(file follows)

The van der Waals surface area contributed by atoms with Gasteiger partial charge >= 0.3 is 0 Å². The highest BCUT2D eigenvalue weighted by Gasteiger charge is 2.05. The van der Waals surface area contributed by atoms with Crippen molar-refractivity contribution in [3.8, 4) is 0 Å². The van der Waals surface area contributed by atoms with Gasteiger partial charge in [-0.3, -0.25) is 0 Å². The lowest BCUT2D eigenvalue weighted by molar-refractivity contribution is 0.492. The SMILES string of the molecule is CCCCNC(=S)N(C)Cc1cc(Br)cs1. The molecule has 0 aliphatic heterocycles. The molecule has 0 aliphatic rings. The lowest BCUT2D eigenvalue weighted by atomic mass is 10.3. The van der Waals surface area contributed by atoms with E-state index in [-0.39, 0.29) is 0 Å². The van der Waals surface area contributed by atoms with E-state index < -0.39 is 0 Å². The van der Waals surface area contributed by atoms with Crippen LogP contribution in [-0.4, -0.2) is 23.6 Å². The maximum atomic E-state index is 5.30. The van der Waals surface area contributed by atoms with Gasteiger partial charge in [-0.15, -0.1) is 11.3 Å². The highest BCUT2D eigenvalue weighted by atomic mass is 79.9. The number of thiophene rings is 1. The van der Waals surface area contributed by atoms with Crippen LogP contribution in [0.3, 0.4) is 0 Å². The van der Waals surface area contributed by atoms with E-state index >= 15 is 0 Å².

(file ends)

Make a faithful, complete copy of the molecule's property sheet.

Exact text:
The van der Waals surface area contributed by atoms with Gasteiger partial charge >= 0.3 is 0 Å². The highest BCUT2D eigenvalue weighted by Gasteiger charge is 2.05. The van der Waals surface area contributed by atoms with Crippen molar-refractivity contribution in [3.8, 4) is 0 Å². The van der Waals surface area contributed by atoms with Gasteiger partial charge in [-0.3, -0.25) is 0 Å². The lowest BCUT2D eigenvalue weighted by molar-refractivity contribution is 0.492. The SMILES string of the molecule is CCCCNC(=S)N(C)Cc1cc(Br)cs1. The molecule has 0 aliphatic heterocycles. The molecule has 0 aliphatic rings. The lowest BCUT2D eigenvalue weighted by atomic mass is 10.3. The van der Waals surface area contributed by atoms with E-state index in [-0.39, 0.29) is 0 Å². The van der Waals surface area contributed by atoms with E-state index < -0.39 is 0 Å². The van der Waals surface area contributed by atoms with Crippen LogP contribution in [-0.4, -0.2) is 23.6 Å². The maximum atomic E-state index is 5.30. The van der Waals surface area contributed by atoms with Gasteiger partial charge in [-0.15, -0.1) is 11.3 Å². The highest BCUT2D eigenvalue weighted by atomic mass is 79.9. The number of thiophene rings is 1. The van der Waals surface area contributed by atoms with Crippen LogP contribution in [0.3, 0.4) is 0 Å². The van der Waals surface area contributed by atoms with E-state index >= 15 is 0 Å².